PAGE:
For those who haven't seen the controversial Sony (NYSE:SNE) Pictures Entertainment film The Interview, it's now streaming on Netflix (NASDAQ:NFLX), which acquired the rights to stream the flick just 30 days after its theatrical release.
Threats surrounding the release of the film caused Sony to change course and release the film digitally along with a limited theatrical release. The big theater chains AMC Entertainment (NYSE:AMC) and Regal Entertainment (NYSE:RGC) canceled their screenings after threats of terrorist attacks were made. Even after those threats didn't pan out, the large chains refused to show the movie due to the simultaneous digital release.
When Sony announced the digital release of The Interview in late December, I wrote that Netflix would be paying close attention to the film's performance, not digitally, but in theaters. About 15 months ago, Netflix Chief Content Officer Ted Sarandos suggested releasing movies the same day with theaters. The Interview provided a good test case to see if it's a viable strategy for major movie studios like Sony.
Box office sales almost completely disappeared
Expectations going into the opening weekend for The Interview weren't especially high considering the limited release among 331 independent theaters. While it was expected to gross about $20 million to $25 million at the box office opening weekend with a wide release, that number was adjusted to $3 million to $4 million after the large chains canceled. As it turned out, during its four-day weekend release, The Interview grossed just $2.9 million at the box office.
That wasn't a great start for the film, and when the number of theaters increased by 250 in its second weekend, the box office sales didn't get any better. Sales just topped $1 million during the first weekend (Friday through Sunday) of the year, which was the movie's second weekend in theaters.
Overall, box office sales totaled just $6.1 million in the first month of its release.
Digital sales went gangbusters
While some people went out to see the film in theaters, many more stayed home and rented or bought the movie online or through their pay-TV provider. In its opening weekend, the digital release grossed $15 million in revenue. After the second weekend, that number climbed to $31 million.
By the time Netflix announced it would start streaming The Interview on Jan. 24, the movie had passed $40 million in digital sales. That's about 6.5 times the box office gross in that same period.
Indeed, digital sales were much more lucrative than the box office, but that doesn't mean more studios are going to start looking to release movies digitally at the same time as in theaters.
Since the digital release outperformed the theatrical release so soundly, it doesn't make sense for Sony or any other movie studio to attempt simultaneous digital and theatrical releases as they don't want to lose the movie theaters' support.
Regal and AMC provide valuable marketing for movie studios in the forms of pre-roll trailers, posters, and other promotional material. Without an exclusive window, these two theater giants would likely refuse to promote and screen a movie.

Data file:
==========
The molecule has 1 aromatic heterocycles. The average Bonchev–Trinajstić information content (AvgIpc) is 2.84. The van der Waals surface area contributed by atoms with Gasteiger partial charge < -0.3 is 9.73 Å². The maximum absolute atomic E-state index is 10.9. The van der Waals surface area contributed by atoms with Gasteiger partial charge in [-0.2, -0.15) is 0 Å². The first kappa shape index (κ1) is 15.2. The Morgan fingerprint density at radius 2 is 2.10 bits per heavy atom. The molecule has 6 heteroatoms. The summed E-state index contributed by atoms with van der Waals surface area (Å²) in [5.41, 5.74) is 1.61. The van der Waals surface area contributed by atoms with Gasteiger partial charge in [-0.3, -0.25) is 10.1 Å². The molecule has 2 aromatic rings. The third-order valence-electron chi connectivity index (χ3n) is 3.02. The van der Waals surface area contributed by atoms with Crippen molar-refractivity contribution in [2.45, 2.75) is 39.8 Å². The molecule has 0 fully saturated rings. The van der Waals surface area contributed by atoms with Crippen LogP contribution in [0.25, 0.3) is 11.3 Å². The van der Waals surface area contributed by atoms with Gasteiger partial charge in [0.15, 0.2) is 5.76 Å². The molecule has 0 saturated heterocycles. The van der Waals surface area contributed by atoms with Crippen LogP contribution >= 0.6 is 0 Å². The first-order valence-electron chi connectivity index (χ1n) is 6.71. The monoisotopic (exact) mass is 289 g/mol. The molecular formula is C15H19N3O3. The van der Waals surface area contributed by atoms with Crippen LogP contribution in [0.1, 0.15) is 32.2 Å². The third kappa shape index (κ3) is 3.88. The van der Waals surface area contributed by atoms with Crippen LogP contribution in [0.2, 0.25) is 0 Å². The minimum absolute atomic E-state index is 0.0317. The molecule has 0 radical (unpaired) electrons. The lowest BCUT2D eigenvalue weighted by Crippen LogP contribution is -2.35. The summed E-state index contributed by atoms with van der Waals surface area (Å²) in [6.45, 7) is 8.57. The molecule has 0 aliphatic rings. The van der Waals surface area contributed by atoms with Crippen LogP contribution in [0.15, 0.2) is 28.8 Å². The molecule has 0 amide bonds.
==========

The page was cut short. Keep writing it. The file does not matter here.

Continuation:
Theaters generally offer higher revenue potential than an on-demand release. While on-demand might reach a wider audience, it comes at a price. For $6, for example, the only limit to the number of people who can view the film is the size of your living room. At the theater, every viewer needs a ticket. What's more, the average ticket price is nearly twice as much as the average on-demand rental price.
That's too bad for Netflix, as it likely won't see an incident like The Interview ever again. However, it can continue to release its own productions, such as its planned sequel to Crouching Tiger Hidden Dragon. That movie will be released simultaneously on Netflix and in IMAX theaters (but not those 400-plus screens owned by AMC or Regal).
Crouching Tiger Hidden Dragon: The Green Legend will be available on about as many screens globally as The Interview was in the U.S. Considering it won't have the same buzz around it as The Interview, it probably won't perform nearly as well. And remember, box-office revenue is typically split with the production company, so the number starts to look really small compared to Netflix's $5.5 billion in revenue last year.
After the box office performance of The Interview, Netflix investors may be wondering why the company is even bothering to work with theaters at all. As Netflix's content costs continue to rise, its free cash flow has been unable to keep up. In 2014, Netflix generated free cash flow of negative $128 million. Thus, Netflix may be looking for ways to generate revenue outside of subscription fees, but it doesn't look like releasing its movies in theaters will provide much relief.
Adam Levy has no position in any stocks mentioned. The Motley Fool recommends Imax and Netflix. The Motley Fool owns shares of Imax and Netflix. Try any of our Foolish newsletter services free for 30 days. We Fools may not all hold the same opinions, but we all believe that considering a diverse range of insights makes us better investors. The Motley Fool has a disclosure policy.